Who is up for making pretzels this week? Posting date is September 30th. And if you don’t keep it handy, you’ll need bread flour on top of the whole wheat flour, plus yeast for this recipe! Have fun!
Whole Wheat Cinnamon Sugar Pretzels
recipe source: Baked Elements
Yield: 12 to 18 pretzels
For the Pretzel Dough
1 1/2 cups bread flour
1 1/2 cups whole-wheat flour
1/4 teaspoon salt
2 tablespoons (1/4 stick, 1 ounce) unsalted butter, cool but not cold, cut into ½-inch cubes
1 packet active dry yeast (2 1/4 teaspoons)
1 tablespoon plus 1 teaspoon honey
1 cup warm water (105 to 115 degrees F)
2 tablespoons canola oil
For the Baking Soda Bath
1/3 cup baking soda
For the Cinnamon Sugar Topping
1/4 cup sugar
3 teaspoons cinnamon
1/4 teaspoon freshly grated nutmeg
1/8 teaspoon salt
3 tablespoons unsalted butter, melted
Make the Pretzel Dough
In a large bowl, whisk together the bread flour, whole wheat flour, and salt. Add the butter. Use your fingertips to rub the butter into the flour mixture until the butter is pea size and the mixture resembles coarse sand.
In the bowl of a standing mixer fitted with the dough hook attachment, gently whisk together the yeast, honey, and water. Stop stirring and let stand until the mixture starts to foam, 8 to 10 minutes.
Add the flour mixture to the yeast mixture and mix on low speed until combined. Increase the speed to medium-low and continue mixing until the dough is elastic and pulls away from the sides of the bowl. Remove the dough to a plate. Add the canola oil to the bowl and use your fingers to spread a very thin coating of it onto the bottom and sides of the bowl. Transfer the dough back into the bowl, turn it a few times to coat in the canola oil, and cover the bowl with plastic wrap. Set the bowl in a warm place until the dough doubles in size, about 1 hour.
Grease two half-sheet pans (18 by 13 inches) with a thick coating of nonstick cooking spray. Alternatively, grease the pans with a thin coating of canola oil.
Cut the dough into 8 to 10 equal pieces.
On a flat, slightly oiled surface (or on the prepared pans), roll each dough piece into an 18-inch rope. Then, to make the classic pretzel shape, form each rope into a wide u shape, then take each end and drape it across the opposite side, overlapping the bottom half of the u shape by an inch or two. Press gently in the places where the dough overlaps so the pieces adhere to each other. Allow the dough to rest at room temperature while you make the baking soda bath.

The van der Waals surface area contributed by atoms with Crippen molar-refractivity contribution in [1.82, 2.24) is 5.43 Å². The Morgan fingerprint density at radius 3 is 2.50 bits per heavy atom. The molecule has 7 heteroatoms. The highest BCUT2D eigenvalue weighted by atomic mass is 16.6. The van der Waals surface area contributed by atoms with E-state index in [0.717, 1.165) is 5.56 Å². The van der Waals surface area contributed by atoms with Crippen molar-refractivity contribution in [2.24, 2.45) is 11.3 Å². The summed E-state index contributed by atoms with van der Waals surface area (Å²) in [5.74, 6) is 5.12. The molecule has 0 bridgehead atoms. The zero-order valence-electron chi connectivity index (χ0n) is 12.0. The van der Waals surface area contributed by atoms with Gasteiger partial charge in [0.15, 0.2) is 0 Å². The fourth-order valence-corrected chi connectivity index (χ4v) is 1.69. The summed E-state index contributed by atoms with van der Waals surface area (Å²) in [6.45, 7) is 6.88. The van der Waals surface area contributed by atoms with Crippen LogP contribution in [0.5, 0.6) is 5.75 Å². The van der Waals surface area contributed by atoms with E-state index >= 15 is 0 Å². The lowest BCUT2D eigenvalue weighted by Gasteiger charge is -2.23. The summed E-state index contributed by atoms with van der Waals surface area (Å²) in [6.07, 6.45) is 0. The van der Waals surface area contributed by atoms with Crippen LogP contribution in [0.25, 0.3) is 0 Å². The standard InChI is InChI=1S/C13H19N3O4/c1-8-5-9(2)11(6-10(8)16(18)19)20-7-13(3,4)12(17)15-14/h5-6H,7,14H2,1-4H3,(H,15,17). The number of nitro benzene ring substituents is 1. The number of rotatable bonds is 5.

Make the Baking Soda Bath
Preheat the oven to 475 degrees F and position the rack in the center.
In a large pot, stir the baking soda into about 7 cups of water. Bring to a rolling boil. In batches of 3, boil the pretzels for about 1 minute on each side (flipping gently with a heatproof spatula). Then remove the pretzels from the water, allowing excess water to drain back into the pot, and place the pretzels on the prepared baking sheets. (If you used the baking sheets to roll out your pretzels, make sure the sheets are still well oiled.)
Once all the pretzels are boiled, bake one sheet at a time for about 15 minutes, or until the pretzels are browned (if you are making smaller, thinner pretzels, check for pretzel doneness around the 10-minute mark). Remove the baking sheet from the oven and let the pretzels cool for a few minutes. Repeat for the second baking sheet.
Make the Cinnamon Sugar Topping
In a shallow bowl, whisk together the sugar, cinnamon, nutmeg, and salt.
Baste the top of each still-warm pretzel with a generous slathering of butter, then sprinkle the sugar mixture over. Serve immediately.
Pretzels taste best if eaten within 12 hours of baking. However, I have been known to munch on leftovers over the course of a few days. Just store them at room temperature, tightly covered, for up todays, and, if you want, pop them in a microwave for 15 seconds to warm them just before eating.
Excerpted from Baked Elements: Our 10 Favorite Ingredients by Matt Lewis and Renato Poliafito. Copyright © 2012 by Matt Lewis and Renato Poliafito. Excerpted by permission of Stewart, Tabori & Chang, an imprint of Abrams. All rights reserved. No part of this excerpt may be reproduced or reprinted without permission in writing from the publisher.